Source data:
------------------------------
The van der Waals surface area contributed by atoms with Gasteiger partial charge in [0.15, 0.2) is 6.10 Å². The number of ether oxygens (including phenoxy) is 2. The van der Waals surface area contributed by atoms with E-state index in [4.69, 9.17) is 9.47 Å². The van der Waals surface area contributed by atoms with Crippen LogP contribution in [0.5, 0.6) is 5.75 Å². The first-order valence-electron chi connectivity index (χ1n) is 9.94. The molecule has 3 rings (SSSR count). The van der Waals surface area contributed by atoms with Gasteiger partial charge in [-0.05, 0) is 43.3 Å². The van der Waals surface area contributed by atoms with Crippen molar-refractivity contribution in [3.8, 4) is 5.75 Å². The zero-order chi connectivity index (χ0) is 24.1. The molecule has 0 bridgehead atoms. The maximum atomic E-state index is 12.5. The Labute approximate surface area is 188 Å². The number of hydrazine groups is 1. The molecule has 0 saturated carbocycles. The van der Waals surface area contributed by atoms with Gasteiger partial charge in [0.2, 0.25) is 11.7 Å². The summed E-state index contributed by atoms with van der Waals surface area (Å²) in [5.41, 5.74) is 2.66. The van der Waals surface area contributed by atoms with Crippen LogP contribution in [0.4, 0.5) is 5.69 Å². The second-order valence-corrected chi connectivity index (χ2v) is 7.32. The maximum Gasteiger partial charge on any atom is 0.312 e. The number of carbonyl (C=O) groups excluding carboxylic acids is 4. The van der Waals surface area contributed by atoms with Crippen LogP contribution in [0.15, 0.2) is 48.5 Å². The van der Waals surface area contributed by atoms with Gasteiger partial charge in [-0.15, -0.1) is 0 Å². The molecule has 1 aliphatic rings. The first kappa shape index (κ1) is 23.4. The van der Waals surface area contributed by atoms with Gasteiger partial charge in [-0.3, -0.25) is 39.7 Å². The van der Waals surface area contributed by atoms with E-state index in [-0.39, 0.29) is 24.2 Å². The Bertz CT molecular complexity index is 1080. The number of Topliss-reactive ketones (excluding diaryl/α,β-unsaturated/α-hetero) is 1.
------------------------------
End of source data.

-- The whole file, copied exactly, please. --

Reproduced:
The van der Waals surface area contributed by atoms with Gasteiger partial charge in [0.15, 0.2) is 6.10 Å². The number of ether oxygens (including phenoxy) is 2. The van der Waals surface area contributed by atoms with E-state index in [4.69, 9.17) is 9.47 Å². The van der Waals surface area contributed by atoms with Crippen LogP contribution in [0.5, 0.6) is 5.75 Å². The first-order valence-electron chi connectivity index (χ1n) is 9.94. The molecule has 3 rings (SSSR count). The van der Waals surface area contributed by atoms with Gasteiger partial charge in [-0.05, 0) is 43.3 Å². The van der Waals surface area contributed by atoms with Crippen molar-refractivity contribution in [3.8, 4) is 5.75 Å². The zero-order chi connectivity index (χ0) is 24.1. The molecule has 0 bridgehead atoms. The maximum atomic E-state index is 12.5. The Labute approximate surface area is 188 Å². The number of hydrazine groups is 1. The molecule has 0 saturated carbocycles. The van der Waals surface area contributed by atoms with Gasteiger partial charge in [0.2, 0.25) is 11.7 Å². The summed E-state index contributed by atoms with van der Waals surface area (Å²) in [5.41, 5.74) is 2.66. The van der Waals surface area contributed by atoms with Crippen LogP contribution in [0.4, 0.5) is 5.69 Å². The second-order valence-corrected chi connectivity index (χ2v) is 7.32. The maximum Gasteiger partial charge on any atom is 0.312 e. The number of carbonyl (C=O) groups excluding carboxylic acids is 4. The van der Waals surface area contributed by atoms with Crippen LogP contribution in [0.15, 0.2) is 48.5 Å². The van der Waals surface area contributed by atoms with Gasteiger partial charge in [-0.15, -0.1) is 0 Å². The molecule has 1 aliphatic rings. The first kappa shape index (κ1) is 23.4. The van der Waals surface area contributed by atoms with Gasteiger partial charge in [-0.3, -0.25) is 39.7 Å². The van der Waals surface area contributed by atoms with E-state index in [-0.39, 0.29) is 24.2 Å². The Bertz CT molecular complexity index is 1080. The number of Topliss-reactive ketones (excluding diaryl/α,β-unsaturated/α-hetero) is 1.